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Synonyms for Hitchcock

English film director noted for his skill in creating suspense (1899-1980)

References in periodicals archive ?
Working collaboratively with the Hitchcock Design Group team, a dedicated group of community leaders and dozens of diverse public and private sector stakeholders developed a multi-dimensional strategy to create and sustain an extraordinary riverfront that is the catalyst for Kankakee's renaissance as a premiere Illinois riverfront community.
While at his desk in Room 501, Alfred Hitchcock is said to have written The Birds, inspired by large flocks of mountain birds
FILM FAN Caroline, 38, who has written a book about the fashion behind his movies, said: "Hitchcock was meticulous about the visuals and this involved finessing hair, wardrobe and makeup to create elegance and style.
Interestingly, Hitchcock's greatest sustained period of success was a time not unlike today, with Russia (then the Soviet Union) and Korea dominating the news.
romantic element), what particularly concerned Hitchcock was the human
Hitchcock agreed to remain in his role next season after Redknapp put pen to paper on a one-year deal.
"It was very disappointing, there's no disguising that," said Hitchcock. "But credit to everyone involved for turning it around at the end like we had to.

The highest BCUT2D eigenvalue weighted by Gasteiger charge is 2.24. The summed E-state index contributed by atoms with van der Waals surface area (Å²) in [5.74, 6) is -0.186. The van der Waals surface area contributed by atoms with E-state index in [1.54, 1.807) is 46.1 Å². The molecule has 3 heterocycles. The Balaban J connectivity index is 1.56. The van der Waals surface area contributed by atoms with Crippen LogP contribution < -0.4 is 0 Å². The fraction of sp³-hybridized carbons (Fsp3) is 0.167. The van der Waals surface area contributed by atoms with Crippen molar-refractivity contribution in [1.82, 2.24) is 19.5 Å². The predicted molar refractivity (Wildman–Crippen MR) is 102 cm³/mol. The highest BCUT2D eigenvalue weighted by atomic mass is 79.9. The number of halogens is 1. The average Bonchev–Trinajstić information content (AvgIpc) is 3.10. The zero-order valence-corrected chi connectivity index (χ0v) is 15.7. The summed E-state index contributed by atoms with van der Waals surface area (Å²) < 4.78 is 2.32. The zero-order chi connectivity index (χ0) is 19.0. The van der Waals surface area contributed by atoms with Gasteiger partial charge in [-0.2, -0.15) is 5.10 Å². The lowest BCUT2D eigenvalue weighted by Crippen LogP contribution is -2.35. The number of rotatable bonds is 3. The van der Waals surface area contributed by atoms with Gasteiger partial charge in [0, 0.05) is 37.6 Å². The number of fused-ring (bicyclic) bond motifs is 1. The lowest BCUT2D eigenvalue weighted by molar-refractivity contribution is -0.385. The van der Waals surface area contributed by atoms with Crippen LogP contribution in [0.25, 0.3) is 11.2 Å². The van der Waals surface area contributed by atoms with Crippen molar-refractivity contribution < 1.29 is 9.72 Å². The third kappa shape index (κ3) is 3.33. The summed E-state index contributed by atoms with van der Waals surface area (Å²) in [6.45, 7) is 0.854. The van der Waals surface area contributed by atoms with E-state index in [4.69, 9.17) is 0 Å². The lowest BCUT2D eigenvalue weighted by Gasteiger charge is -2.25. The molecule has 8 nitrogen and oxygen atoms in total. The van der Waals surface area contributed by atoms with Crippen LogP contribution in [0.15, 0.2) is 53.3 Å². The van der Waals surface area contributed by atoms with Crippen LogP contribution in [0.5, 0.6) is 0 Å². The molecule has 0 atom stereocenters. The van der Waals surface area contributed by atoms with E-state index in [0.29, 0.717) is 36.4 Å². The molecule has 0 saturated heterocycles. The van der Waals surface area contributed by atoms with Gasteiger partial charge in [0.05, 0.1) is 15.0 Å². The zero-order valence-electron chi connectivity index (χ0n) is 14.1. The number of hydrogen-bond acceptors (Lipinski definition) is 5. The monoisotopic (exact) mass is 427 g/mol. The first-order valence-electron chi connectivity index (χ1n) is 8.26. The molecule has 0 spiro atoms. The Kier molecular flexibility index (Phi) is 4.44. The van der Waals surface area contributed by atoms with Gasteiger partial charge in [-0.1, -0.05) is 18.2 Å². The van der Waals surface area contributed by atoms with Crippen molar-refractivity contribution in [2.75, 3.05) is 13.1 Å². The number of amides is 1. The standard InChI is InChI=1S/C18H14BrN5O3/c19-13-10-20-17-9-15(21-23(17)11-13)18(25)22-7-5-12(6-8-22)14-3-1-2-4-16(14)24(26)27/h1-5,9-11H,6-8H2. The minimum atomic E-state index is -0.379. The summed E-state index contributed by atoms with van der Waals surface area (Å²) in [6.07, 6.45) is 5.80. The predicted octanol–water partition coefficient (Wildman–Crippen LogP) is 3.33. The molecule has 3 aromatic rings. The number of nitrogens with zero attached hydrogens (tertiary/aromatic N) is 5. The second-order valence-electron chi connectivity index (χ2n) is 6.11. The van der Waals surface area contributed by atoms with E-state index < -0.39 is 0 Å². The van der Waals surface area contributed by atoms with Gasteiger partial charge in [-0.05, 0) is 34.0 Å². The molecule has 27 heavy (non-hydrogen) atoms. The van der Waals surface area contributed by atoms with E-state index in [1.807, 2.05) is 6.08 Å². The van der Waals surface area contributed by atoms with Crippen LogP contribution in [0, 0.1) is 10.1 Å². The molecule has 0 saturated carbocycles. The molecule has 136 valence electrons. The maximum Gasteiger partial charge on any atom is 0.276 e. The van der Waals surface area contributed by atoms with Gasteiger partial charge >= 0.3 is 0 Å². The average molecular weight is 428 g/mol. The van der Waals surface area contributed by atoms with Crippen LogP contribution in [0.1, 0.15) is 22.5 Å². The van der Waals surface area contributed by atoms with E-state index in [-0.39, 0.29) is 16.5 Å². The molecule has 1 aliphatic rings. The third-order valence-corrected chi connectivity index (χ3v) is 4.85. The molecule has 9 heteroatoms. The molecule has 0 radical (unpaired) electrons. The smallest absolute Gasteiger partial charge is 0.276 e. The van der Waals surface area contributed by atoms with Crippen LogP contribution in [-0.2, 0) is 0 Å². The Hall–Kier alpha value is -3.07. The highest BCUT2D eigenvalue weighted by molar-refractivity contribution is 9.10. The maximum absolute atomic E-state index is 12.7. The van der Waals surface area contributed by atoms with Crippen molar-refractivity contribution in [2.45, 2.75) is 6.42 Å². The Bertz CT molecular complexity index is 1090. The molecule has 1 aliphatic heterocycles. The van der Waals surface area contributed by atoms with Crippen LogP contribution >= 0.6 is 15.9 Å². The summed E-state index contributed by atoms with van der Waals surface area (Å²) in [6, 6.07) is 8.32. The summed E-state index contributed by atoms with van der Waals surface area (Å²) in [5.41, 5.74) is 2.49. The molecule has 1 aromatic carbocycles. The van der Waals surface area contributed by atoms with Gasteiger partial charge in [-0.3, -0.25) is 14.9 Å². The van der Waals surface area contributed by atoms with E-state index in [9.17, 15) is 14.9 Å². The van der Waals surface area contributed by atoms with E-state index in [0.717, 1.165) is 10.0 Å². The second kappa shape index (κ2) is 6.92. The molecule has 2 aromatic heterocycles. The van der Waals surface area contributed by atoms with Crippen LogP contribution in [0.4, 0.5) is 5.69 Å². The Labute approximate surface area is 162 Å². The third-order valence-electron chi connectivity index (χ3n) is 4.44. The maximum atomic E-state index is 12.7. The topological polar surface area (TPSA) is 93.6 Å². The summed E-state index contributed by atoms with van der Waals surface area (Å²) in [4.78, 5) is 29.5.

In Hitchcock, famously, everything is under control.
The plan had been to use mechanical creatures, but Hitchcock instead used live animals.
Anybody who's ever watched an Alfred Hitchcock movie--and who hasn't, really?
Food permeates the films of Alfred Hitchcock: Grace Kelly offers Cary Grant a leg or breast of chicken in To Catch a Thief, Janet Leigh eats sandwiches like a bird, surrounded by stuffed birds, in Psycho; a suffering husband endures his wife's insufferable exotic cuisine in Frenzy, and of course the director's famous portly figure, the product of a diet favouring steak and ice cream, cameos in every film.
Jones' film blows the dust from an intriguing 1962 conversation between Francois Truffaut and Alfred Hitchcock -- great filmmakers of different generations and quite distinct cinematic temperaments.
ABOUT HALFWAY THROUGH MICHAEL Wood's little book on Alfred Hitchcock--one in a series called "Icons"--we come upon a curious passage concerning a documentary about the Holocaust made just after the war, titled Memory of the Camps (1945), on which Hitchcock was credited as "treatment advisor." When he saw the film, Wood writes that he was particularly struck by one scene in which the huts at Bergen-Belsen were burned by the Allied occupiers to arrest the spread of typhus among the surviving inmates.
In Tomales, California, in the hilly reaches of west Marin and Sonoma counties, Hitchcock manages a growing herd of hulking bovines not known for being amenable.